This is the capital of our country, for those who live in other parts of this fair land, and especially down in the West, we get angry that so much money gets spent on this city. It seems dirty, grey full of cars and a great confusing mass of people that disorientates you, it's fast moving, the blank stares and coldness reaches into the depths of your soul and sends a shudder through it.
Train journeys through the countryside are gentle affairs, the long haul up to Yorkshire to see my grandchildren, travels through the different aspects, so that here we find the flat plains of the Midlands, the rolling medieval rig and plough still captured in the fields. Sluggish brown rivers, almost overflowing in winter, will carry the flotsam of our modern age; a scatter of plastic, foam that has washed down from a factory, the trailing willows catching in their branches wisps of things. Gritstone brown stone houses through Derby, the Yorkshire moors still a dull brown unless the gorse or the heather lend their bright colours to the scene.
The tumbling down of the moors to the sea, as the bus winds down through steep lanes, sheep scattered amongst the grey stones of the moor, grass eaten to a velvet smoothness. And then the sea itself, blue or gray depending on the weather, the sharp lines of the cliffs, Whitby Abbey standing like some great guarding sentinel on top of the cliff, and then the homeliness of Whitby, old houses clustered round the harbour, the smell of fish and chips and holidaymakers crowding the narrow streets.
There is one more train journey from the past; this is the Orient Express on which myself and my daughter would travel to Switzerland on for Xmas and summer holidays to my in-laws house. I cannot remember much of the beginning of the journey only that when we reached France it would be dark and you would go to sleep on an uncomfortable couchette, the train waking you in the night as it shunted around a station, Paris I think it was. But it was the early morning as light broke and you crossed the border between France and Switzerland that stays in the memory - the morning sun on the mountains.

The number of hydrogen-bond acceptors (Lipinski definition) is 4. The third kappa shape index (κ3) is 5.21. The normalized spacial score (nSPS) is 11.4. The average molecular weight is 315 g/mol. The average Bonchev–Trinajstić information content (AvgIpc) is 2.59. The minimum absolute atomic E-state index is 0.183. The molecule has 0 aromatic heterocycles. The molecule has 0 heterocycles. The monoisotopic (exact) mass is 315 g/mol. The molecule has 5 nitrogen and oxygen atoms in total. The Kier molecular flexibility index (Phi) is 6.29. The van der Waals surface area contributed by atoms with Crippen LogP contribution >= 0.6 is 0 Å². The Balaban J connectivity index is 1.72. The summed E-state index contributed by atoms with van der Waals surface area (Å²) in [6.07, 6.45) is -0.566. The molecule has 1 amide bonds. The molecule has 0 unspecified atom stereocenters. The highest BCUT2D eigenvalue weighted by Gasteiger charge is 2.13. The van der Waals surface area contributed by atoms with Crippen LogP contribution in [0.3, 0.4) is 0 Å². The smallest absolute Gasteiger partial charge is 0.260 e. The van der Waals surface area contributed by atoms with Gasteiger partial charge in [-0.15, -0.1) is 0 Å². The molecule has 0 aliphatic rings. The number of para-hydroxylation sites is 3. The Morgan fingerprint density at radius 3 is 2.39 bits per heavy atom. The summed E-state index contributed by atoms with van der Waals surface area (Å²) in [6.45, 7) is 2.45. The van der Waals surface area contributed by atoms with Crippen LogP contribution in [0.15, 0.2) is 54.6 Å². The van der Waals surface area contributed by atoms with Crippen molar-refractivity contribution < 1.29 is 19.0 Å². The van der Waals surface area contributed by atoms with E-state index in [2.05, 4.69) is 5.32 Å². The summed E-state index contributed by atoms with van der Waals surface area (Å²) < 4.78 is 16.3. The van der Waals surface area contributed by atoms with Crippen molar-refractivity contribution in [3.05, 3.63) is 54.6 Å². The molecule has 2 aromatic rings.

The journey back started at midnight catching the train at Vevey as it came into the station for a couple of minutes; a great monster, fond farewells, lifting the luggage onto the train. One disastrous Christmas with a wheelie case chock full of xmas presents, the whole lot was stolen, probably by a cleaner who came on in the middle of the night, nothing to be done the train rolled on the presents were lost.
Switzerland is the land of little trains, chugging up into the mountains, winding over narrow bridges and tumbling water. A family friend lived in a small Swiss house in Blonay by the train track that came up from Vevey, her garden down the driveway was full of flowers, tall sunflowers, and her house the traditional wooden one, plain, simple and white. She had been a dancer in her day and photos on the wall showed her in the heyday of youth.
Leni was my mother-in-law's best friend, though they would often have little arguments, she would come over to Sunday lunch, out under the loggia, a family gathering of friends and family. Arguing gently, Con my father-in-law, sometimes throwing his napkin over his head and explode with the words S.I.D., S.I.D, which meant 'sometimes I despair,' it normally produced laughter and the argument would be stopped. At these gatherings and tea in the afternoon, tricks would be played on the guests by Con and Marc, my daughter's cousin. Plastic dog poo, was one, false mustard and plastic cakes much to the fury of Lotta, who could not tolerate such games at the table. One trick fell foul of its target, the vicar from the church at Territet, manipulation of the cake plate had managed to make him pick up the plastic cake, and he plunged his teeth in as we all watched expectantly. The result was a very cross vicar who almost broke his teeth and did'nt see the funny side of it as the children howled.

Sunday, October 19, 2008


Neolithic Dew-ponds and Cattleways by Arthur and George Hubbard 1905

The following photographs are taken from the above book, apart from the one glaring mistake they made i.e. Neolithic dewponds with which they entitled their piece then went on to describe Iron age hillforts, the book should not be read except for information..... but the photos show that the landscape was very different in those days with more trackways defined on the sides of the hillforts. And as I love old books and way out theories, this particular book is a great treasure....

This last sketch plan of Oare Hill and Martinsell Hill is interesting, take no notice of the wolf/sentry platforms, though they added a nice little piece about wolves, but for the dew-pond marked. It seems that a dewpond marked as a Saxon boundary on Milk Hill was noted in 825 see this link...